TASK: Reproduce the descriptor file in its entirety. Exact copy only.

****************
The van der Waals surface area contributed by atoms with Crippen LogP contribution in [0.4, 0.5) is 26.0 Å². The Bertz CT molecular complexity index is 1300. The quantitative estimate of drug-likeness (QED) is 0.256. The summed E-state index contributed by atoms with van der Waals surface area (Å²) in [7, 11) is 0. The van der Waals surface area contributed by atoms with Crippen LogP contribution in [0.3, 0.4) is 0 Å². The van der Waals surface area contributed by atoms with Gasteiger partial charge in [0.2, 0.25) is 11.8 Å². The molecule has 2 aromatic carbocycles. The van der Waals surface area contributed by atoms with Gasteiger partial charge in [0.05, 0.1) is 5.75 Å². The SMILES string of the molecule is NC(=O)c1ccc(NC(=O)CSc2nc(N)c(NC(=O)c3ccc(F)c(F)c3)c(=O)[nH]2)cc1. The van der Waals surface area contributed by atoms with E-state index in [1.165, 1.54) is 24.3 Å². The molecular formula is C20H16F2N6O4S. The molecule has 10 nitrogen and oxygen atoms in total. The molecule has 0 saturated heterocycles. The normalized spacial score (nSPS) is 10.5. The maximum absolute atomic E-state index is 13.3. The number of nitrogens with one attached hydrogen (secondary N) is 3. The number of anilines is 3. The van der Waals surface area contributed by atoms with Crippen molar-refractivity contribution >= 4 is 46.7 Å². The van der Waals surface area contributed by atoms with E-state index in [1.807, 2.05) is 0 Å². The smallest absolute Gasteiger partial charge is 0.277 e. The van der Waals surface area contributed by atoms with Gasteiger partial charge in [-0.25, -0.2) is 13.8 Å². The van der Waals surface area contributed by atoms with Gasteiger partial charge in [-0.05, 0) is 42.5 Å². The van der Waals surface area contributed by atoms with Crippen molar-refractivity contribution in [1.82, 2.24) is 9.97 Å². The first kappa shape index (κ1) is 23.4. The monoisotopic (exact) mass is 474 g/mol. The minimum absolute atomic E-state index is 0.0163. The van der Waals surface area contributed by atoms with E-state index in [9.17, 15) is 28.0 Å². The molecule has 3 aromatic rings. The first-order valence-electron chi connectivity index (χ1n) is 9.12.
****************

The van der Waals surface area contributed by atoms with Crippen LogP contribution in [0.4, 0.5) is 26.0 Å². The Bertz CT molecular complexity index is 1300. The quantitative estimate of drug-likeness (QED) is 0.256. The summed E-state index contributed by atoms with van der Waals surface area (Å²) in [7, 11) is 0. The van der Waals surface area contributed by atoms with Crippen LogP contribution in [0.3, 0.4) is 0 Å². The van der Waals surface area contributed by atoms with Gasteiger partial charge in [0.2, 0.25) is 11.8 Å². The molecule has 2 aromatic carbocycles. The van der Waals surface area contributed by atoms with Gasteiger partial charge in [0.05, 0.1) is 5.75 Å². The SMILES string of the molecule is NC(=O)c1ccc(NC(=O)CSc2nc(N)c(NC(=O)c3ccc(F)c(F)c3)c(=O)[nH]2)cc1. The van der Waals surface area contributed by atoms with E-state index in [1.165, 1.54) is 24.3 Å². The molecular formula is C20H16F2N6O4S. The molecule has 10 nitrogen and oxygen atoms in total. The molecule has 0 saturated heterocycles. The normalized spacial score (nSPS) is 10.5. The maximum absolute atomic E-state index is 13.3. The number of nitrogens with one attached hydrogen (secondary N) is 3. The number of anilines is 3. The van der Waals surface area contributed by atoms with Crippen molar-refractivity contribution >= 4 is 46.7 Å². The van der Waals surface area contributed by atoms with E-state index in [1.807, 2.05) is 0 Å². The smallest absolute Gasteiger partial charge is 0.277 e. The van der Waals surface area contributed by atoms with Gasteiger partial charge in [-0.25, -0.2) is 13.8 Å². The van der Waals surface area contributed by atoms with Gasteiger partial charge in [-0.05, 0) is 42.5 Å². The van der Waals surface area contributed by atoms with Crippen molar-refractivity contribution in [1.82, 2.24) is 9.97 Å². The first kappa shape index (κ1) is 23.4. The monoisotopic (exact) mass is 474 g/mol. The minimum absolute atomic E-state index is 0.0163. The van der Waals surface area contributed by atoms with E-state index in [9.17, 15) is 28.0 Å². The molecule has 3 aromatic rings. The first-order valence-electron chi connectivity index (χ1n) is 9.12.